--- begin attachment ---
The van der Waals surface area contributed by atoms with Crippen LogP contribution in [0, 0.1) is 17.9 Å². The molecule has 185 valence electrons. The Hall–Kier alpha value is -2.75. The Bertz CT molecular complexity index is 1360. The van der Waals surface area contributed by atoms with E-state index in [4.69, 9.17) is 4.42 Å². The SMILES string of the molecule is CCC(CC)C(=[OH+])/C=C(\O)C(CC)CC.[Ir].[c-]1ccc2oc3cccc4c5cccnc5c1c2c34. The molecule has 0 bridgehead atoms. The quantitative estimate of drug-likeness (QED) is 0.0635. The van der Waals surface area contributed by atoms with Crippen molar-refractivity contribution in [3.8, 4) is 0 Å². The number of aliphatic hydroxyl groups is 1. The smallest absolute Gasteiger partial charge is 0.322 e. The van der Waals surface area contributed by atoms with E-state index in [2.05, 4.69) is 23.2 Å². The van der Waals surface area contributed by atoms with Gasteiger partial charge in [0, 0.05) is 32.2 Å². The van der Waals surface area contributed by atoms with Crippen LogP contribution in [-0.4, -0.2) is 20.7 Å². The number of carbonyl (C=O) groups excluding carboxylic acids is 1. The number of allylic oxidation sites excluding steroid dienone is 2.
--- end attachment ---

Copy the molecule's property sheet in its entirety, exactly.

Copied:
The van der Waals surface area contributed by atoms with Crippen LogP contribution in [0, 0.1) is 17.9 Å². The molecule has 185 valence electrons. The Hall–Kier alpha value is -2.75. The Bertz CT molecular complexity index is 1360. The van der Waals surface area contributed by atoms with E-state index in [4.69, 9.17) is 4.42 Å². The SMILES string of the molecule is CCC(CC)C(=[OH+])/C=C(\O)C(CC)CC.[Ir].[c-]1ccc2oc3cccc4c5cccnc5c1c2c34. The molecule has 0 bridgehead atoms. The quantitative estimate of drug-likeness (QED) is 0.0635. The van der Waals surface area contributed by atoms with Crippen molar-refractivity contribution in [3.8, 4) is 0 Å². The number of aliphatic hydroxyl groups is 1. The smallest absolute Gasteiger partial charge is 0.322 e. The van der Waals surface area contributed by atoms with E-state index in [2.05, 4.69) is 23.2 Å². The van der Waals surface area contributed by atoms with Gasteiger partial charge in [0, 0.05) is 32.2 Å². The van der Waals surface area contributed by atoms with Crippen LogP contribution in [-0.4, -0.2) is 20.7 Å². The number of carbonyl (C=O) groups excluding carboxylic acids is 1. The number of allylic oxidation sites excluding steroid dienone is 2.